The higher income person has the same problem but twice the difficulty to solving it. While the lower income person only needs to cut $2,500 out of their spending to save the recommended 15%. The higher income person needs to cut $5,000 out of their spending to save the recommended 15%. And cutting even $100 out of an annual budget can be tricky and difficult.
Is the Benefit of Retirement Contributions Progressive?
Ghilarducci continues her rant against the wealthy into her biggest mistake of the episode. She says:
…our tax system is built for a deduction for retirement savings. The more money you make; the more money you get back from the government for saving. So you could be doing all the right things making $25,000 per year, save maximum, … but since you only put in the standard deduction, which most tax payers do, you don’t get a cent from the tax preference for retirement savings. It is only people who are making $70,000 up to $250,000 that really get a substantial, what I call, subsidy or tax break from the federal and state governments. So we’ve really built a system that really helps the higher income people.
To which Adam responds, “That is a good point,” but anyone who has looked at a tax return is shocked that Ghilarducci is considered an expert with this level of misunderstanding.
First, funding your traditional 401(k) is not a deduction at all; it is an exclusion. This means each dollar you put into your traditional 401(k) is excluded from IRS reporting entirely. If you fund your traditional 401(k) for $10,000, your W-2 from that employer will be $10,000 lower than you actually made. This is true for everyone, high income and low income, regardless of anything.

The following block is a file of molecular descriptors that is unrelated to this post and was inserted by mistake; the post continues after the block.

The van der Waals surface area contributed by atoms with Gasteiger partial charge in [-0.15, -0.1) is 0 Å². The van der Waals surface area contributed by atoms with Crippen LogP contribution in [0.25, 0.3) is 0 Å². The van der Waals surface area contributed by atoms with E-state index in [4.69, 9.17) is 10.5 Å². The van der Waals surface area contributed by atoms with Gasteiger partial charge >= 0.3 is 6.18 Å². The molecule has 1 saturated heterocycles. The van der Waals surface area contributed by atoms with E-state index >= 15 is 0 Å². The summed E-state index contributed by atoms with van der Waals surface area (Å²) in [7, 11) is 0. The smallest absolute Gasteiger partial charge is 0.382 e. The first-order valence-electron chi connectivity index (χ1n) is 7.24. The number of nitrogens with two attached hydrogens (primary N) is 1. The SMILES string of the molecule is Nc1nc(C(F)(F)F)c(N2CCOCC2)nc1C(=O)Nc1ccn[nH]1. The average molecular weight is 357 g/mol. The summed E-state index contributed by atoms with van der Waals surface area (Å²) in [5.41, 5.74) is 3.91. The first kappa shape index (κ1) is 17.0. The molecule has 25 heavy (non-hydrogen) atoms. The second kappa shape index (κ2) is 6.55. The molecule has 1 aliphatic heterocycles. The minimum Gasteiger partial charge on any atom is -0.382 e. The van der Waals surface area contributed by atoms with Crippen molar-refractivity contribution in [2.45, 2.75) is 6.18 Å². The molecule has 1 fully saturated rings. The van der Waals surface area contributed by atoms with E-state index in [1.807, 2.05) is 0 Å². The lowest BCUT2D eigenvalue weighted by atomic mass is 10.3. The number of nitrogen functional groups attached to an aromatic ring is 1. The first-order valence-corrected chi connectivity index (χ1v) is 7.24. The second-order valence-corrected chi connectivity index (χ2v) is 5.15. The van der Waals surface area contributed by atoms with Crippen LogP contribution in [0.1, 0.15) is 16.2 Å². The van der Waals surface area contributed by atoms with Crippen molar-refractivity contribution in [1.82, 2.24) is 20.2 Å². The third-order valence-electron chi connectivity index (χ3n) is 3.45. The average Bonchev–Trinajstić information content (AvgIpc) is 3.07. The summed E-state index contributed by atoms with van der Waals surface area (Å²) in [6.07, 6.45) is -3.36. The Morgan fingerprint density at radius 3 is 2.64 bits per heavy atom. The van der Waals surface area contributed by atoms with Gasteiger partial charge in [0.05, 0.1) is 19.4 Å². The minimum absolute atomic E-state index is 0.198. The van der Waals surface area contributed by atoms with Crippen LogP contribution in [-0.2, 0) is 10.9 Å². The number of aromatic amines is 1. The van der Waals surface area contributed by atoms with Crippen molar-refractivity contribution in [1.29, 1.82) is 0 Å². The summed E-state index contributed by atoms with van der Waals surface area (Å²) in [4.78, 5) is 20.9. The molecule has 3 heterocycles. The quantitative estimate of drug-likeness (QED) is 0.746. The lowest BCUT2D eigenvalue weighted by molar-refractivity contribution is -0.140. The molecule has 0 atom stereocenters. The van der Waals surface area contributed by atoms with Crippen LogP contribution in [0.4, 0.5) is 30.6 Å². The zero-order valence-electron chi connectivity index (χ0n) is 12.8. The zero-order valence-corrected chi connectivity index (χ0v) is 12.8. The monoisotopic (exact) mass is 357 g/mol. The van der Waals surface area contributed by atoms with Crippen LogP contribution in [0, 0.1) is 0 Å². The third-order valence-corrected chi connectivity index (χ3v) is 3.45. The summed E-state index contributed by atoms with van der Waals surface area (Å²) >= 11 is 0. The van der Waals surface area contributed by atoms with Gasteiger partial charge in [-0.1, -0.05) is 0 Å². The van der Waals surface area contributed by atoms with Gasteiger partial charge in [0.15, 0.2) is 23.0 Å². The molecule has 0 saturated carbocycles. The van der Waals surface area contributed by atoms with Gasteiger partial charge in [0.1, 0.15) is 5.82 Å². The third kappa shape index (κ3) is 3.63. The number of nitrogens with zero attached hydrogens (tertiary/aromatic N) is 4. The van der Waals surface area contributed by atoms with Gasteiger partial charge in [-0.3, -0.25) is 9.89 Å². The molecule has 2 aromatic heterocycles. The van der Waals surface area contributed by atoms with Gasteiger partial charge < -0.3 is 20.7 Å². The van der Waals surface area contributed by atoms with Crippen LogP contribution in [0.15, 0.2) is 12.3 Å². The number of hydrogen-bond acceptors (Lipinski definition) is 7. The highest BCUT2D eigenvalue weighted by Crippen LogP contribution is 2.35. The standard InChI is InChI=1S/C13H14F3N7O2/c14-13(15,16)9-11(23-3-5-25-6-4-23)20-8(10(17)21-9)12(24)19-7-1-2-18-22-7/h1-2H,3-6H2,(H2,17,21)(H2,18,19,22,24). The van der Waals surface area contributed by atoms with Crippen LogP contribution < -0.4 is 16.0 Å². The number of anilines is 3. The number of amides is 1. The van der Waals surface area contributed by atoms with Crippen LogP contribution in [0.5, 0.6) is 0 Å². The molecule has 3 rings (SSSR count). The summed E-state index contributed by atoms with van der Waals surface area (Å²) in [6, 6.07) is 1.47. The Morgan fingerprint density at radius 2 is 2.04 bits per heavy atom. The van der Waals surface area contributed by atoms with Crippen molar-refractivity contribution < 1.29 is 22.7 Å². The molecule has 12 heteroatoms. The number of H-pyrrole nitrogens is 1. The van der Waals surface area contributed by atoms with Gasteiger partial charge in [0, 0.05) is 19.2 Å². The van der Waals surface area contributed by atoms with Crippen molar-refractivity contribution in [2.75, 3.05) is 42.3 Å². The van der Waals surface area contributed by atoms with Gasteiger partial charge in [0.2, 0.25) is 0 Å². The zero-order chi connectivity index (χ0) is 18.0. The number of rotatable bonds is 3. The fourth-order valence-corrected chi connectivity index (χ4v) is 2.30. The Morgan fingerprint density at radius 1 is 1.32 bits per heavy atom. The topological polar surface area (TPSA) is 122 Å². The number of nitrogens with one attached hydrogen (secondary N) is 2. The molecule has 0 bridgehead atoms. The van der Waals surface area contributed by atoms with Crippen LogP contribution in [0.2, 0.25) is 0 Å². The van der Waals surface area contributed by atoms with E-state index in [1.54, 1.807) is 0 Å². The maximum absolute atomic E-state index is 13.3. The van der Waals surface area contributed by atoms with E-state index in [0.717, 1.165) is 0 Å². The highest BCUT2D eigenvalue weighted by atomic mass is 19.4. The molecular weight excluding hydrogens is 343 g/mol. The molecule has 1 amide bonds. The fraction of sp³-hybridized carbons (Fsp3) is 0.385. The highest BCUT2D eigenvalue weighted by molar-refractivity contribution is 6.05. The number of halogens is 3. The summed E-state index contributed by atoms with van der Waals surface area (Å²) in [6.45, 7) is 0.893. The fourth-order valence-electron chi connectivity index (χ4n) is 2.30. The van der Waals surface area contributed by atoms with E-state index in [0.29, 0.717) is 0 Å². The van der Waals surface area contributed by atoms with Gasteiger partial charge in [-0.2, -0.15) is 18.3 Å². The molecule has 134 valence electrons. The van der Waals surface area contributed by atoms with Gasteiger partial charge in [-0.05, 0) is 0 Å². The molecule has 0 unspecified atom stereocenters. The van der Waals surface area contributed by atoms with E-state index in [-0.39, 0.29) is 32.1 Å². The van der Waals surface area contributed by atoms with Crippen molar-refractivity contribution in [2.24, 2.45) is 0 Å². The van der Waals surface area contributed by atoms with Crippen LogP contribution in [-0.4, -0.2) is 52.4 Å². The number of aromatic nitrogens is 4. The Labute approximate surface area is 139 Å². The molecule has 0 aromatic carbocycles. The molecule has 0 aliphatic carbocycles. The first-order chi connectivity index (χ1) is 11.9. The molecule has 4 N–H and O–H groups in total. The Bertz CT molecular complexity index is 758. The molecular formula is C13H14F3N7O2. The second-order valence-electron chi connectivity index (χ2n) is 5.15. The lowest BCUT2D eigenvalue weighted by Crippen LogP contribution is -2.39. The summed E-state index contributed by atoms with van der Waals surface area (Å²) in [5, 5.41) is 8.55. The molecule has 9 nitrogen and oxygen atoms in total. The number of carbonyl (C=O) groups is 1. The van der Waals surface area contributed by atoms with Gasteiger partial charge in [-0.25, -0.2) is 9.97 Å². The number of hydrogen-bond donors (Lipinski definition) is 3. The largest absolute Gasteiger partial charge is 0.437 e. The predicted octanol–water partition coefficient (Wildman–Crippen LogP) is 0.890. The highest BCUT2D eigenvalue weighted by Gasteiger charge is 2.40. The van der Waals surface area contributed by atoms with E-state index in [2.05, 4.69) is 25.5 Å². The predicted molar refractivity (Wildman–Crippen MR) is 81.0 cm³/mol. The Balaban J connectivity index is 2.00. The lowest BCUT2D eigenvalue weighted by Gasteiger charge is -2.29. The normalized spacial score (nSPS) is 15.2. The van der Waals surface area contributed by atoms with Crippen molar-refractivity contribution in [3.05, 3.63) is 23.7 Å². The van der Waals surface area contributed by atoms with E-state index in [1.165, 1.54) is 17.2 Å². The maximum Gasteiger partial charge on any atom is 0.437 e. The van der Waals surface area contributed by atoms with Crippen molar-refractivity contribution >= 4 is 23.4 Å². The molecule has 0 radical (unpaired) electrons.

When Ghilarducci says that there are people who “don’t get a cent from the tax preference for retirement savings,” she is simply wrong. There is no qualification that Ghilarducci could add that would make her statement correct.
Second, if we allow her to be talking about the traditional IRA contribution deduction (which would be surprising as Adam was the only one to even say the word IRA), she is still wrong. The traditional IRA contribution is not an itemized deduction but rather it is an “above-the-line” deduction. This means that regardless of if you itemize or take the standard deduction, you get the traditional IRA contribution deduction.
Furthermore, wealthy people are actually phased out from being able to take the traditional IRA deduction based on their AGI. This makes the exact opposite of Ghilarducci’s point true. Here are the edits in bold that would make her statement true: “So you could be doing all the right things making $250,000 per year, save maximum, … but since your contribution deduction is phased out, you don’t get a cent from the tax preference for retirement savings.”
Are Annuities the Right Answer?
At 35 minutes, the conversation goes like this:
Ghilarducci: What do you do when you are 65 and you have this big lump sum, say you have $600,000, and the market crashes then, and you lose 30% of that $600,000.
Adam: Like it did in 2008.
Ghilarducci: Yeah, and you did everything right! But yet that shock — so we need a system that turns that lump sum and makes it immune from whatever is happening at the time in the financial crisis but also lasts your whole lifetime. It is paid out in what is called an annuity, a lifetime stream of income for the rest of your life.
An immediate annuity is not an investment. Any salesman who represents an annuity as an investment or pretends that the payment is a return on your investment is being fraudulent. It is an insurance product. It is purchasing up-front the right to collect a fixed amount of income from the insurance company for the rest of your life.
When thinking about annuities, most people fail to take into account the immediate loss of 100% of your principal. Buying an annuity is like purchasing any other insurance policy: the only thing you own is a contract. The cost of the annuity is no longer yours. The insurance company now owns it. You lose ownership of 100% of your assets and any proceeds you could have gotten from those assets the moment you sign the annuity contract.